Updated date:

A Case for African American Exceptionalism

John Dewar Gleissner is the author of the recent ebook, A Case Against Critical Race Theory, for sale at Amazon-Books.

Book Cover - A Case Against Critical Race Theory

Book Cover - A Case Against Critical Race Theory

The Case for African American Exceptionalism

A huge step towards even handling of race came with the leadership of Booker T. Washington, who took a positive and optimistic approach, and can be considered the embodiment of African American Exceptionalism:

"Then, when we rid ourselves of prejudice, or racial feeling, and look facts in the face, we must acknowledge that, notwithstanding the cruelty and moral wrong of slavery, the ten million Negroes inhabiting this country, who themselves or whose ancestors went through the school of American slavery, are in a stronger and more hopeful condition, materially, intellectually, morally, and religiously, than is true of an equal number of black people in any other portion of the globe."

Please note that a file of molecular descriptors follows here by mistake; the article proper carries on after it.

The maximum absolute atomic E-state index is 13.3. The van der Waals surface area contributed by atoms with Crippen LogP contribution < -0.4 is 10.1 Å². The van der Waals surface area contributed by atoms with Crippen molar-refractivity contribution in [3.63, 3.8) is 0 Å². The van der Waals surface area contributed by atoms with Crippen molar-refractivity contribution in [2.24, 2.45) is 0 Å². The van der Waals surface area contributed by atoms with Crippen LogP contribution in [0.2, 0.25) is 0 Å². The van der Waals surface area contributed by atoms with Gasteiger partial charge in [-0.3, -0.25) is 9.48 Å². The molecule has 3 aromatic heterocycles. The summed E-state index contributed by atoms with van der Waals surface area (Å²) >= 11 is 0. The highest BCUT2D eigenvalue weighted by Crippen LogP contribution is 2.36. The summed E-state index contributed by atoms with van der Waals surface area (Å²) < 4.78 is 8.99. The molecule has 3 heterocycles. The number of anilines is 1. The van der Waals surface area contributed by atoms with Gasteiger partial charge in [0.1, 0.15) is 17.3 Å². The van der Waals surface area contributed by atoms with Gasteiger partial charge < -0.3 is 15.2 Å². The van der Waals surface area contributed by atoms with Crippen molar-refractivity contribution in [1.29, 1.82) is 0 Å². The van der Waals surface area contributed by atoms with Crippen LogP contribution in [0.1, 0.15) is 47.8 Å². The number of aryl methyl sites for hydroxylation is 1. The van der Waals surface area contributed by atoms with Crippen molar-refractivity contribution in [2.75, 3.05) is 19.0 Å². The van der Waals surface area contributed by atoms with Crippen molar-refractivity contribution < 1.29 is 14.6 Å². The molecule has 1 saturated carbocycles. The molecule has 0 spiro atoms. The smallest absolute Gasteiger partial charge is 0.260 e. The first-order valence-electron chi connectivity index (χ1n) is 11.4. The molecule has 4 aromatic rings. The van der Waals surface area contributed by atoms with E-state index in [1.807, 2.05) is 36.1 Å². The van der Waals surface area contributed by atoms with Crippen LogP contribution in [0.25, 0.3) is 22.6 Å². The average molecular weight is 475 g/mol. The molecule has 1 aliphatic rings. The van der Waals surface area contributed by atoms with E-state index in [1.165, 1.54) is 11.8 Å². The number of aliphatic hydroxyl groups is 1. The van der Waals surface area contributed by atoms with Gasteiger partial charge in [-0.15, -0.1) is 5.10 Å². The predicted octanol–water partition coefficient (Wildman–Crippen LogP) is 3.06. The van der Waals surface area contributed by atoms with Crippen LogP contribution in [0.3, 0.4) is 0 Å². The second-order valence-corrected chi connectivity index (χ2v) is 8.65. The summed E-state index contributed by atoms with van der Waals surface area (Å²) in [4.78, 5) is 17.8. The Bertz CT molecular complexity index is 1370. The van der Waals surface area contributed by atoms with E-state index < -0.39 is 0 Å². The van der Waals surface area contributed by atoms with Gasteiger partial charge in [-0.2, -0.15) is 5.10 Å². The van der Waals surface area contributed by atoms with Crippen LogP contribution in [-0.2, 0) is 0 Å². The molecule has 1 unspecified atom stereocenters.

His words of 120 years ago are still true today. British historian Arnold Toynbee held that persecution makes the persecuted strive harder and accomplish more. The wealth, lifestyles, education, Christian devotion, and social prominence of African Americans today stand far above the nations of West Africa from whence African slaves were kidnapped. One former slave wrote a poem about it:

On Being Brought from Africa to America

by Phillis Wheatley

Twas mercy brought me from my Pagan land,

Taught my benighted soul to understand

That there’s a God, that there’s a Saviour too:

Once I redemption neither sought nor knew.

Some view our sable race with scornful eye,

“Their colour is a diabolic dye.”